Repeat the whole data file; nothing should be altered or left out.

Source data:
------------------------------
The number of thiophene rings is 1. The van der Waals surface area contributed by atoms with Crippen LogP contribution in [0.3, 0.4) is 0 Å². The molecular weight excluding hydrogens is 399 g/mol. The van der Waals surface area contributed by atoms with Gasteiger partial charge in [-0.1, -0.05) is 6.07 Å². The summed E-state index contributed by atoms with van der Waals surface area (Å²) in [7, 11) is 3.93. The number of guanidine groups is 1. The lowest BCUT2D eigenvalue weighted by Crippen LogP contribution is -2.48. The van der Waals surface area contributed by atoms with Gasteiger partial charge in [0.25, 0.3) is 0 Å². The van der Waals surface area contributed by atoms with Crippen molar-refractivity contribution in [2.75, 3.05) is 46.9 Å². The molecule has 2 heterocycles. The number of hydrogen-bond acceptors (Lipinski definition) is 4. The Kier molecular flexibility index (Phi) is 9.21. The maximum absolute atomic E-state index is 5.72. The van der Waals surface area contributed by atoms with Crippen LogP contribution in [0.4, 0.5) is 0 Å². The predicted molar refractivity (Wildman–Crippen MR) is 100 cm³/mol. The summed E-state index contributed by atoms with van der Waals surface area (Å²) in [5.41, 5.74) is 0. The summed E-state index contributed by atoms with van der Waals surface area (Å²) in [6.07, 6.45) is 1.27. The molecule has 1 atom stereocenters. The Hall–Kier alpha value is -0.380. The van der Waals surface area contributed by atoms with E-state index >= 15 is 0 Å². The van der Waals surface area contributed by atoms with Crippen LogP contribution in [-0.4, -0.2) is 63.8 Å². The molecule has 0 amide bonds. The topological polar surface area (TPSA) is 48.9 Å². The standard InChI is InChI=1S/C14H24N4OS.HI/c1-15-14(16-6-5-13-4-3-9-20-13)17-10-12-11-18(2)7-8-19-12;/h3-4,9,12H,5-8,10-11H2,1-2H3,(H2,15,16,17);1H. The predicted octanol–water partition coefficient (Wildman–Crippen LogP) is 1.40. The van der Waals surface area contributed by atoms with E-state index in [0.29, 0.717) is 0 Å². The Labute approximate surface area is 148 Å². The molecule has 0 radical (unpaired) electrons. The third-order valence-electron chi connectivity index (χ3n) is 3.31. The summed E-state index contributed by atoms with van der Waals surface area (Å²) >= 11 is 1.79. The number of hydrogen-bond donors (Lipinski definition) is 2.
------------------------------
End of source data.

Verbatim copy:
The number of thiophene rings is 1. The van der Waals surface area contributed by atoms with Crippen LogP contribution in [0.3, 0.4) is 0 Å². The molecular weight excluding hydrogens is 399 g/mol. The van der Waals surface area contributed by atoms with Gasteiger partial charge in [-0.1, -0.05) is 6.07 Å². The summed E-state index contributed by atoms with van der Waals surface area (Å²) in [7, 11) is 3.93. The number of guanidine groups is 1. The lowest BCUT2D eigenvalue weighted by Crippen LogP contribution is -2.48. The van der Waals surface area contributed by atoms with Gasteiger partial charge in [0.25, 0.3) is 0 Å². The van der Waals surface area contributed by atoms with Crippen molar-refractivity contribution in [2.75, 3.05) is 46.9 Å². The molecule has 2 heterocycles. The number of hydrogen-bond acceptors (Lipinski definition) is 4. The Kier molecular flexibility index (Phi) is 9.21. The maximum absolute atomic E-state index is 5.72. The van der Waals surface area contributed by atoms with Crippen LogP contribution in [0.4, 0.5) is 0 Å². The predicted molar refractivity (Wildman–Crippen MR) is 100 cm³/mol. The summed E-state index contributed by atoms with van der Waals surface area (Å²) in [5.41, 5.74) is 0. The summed E-state index contributed by atoms with van der Waals surface area (Å²) in [6.07, 6.45) is 1.27. The molecule has 1 atom stereocenters. The Hall–Kier alpha value is -0.380. The van der Waals surface area contributed by atoms with E-state index >= 15 is 0 Å². The van der Waals surface area contributed by atoms with Crippen LogP contribution in [-0.4, -0.2) is 63.8 Å². The molecule has 0 amide bonds. The topological polar surface area (TPSA) is 48.9 Å². The standard InChI is InChI=1S/C14H24N4OS.HI/c1-15-14(16-6-5-13-4-3-9-20-13)17-10-12-11-18(2)7-8-19-12;/h3-4,9,12H,5-8,10-11H2,1-2H3,(H2,15,16,17);1H. The predicted octanol–water partition coefficient (Wildman–Crippen LogP) is 1.40. The van der Waals surface area contributed by atoms with E-state index in [0.29, 0.717) is 0 Å². The Labute approximate surface area is 148 Å². The molecule has 0 radical (unpaired) electrons. The third-order valence-electron chi connectivity index (χ3n) is 3.31. The summed E-state index contributed by atoms with van der Waals surface area (Å²) >= 11 is 1.79. The number of hydrogen-bond donors (Lipinski definition) is 2.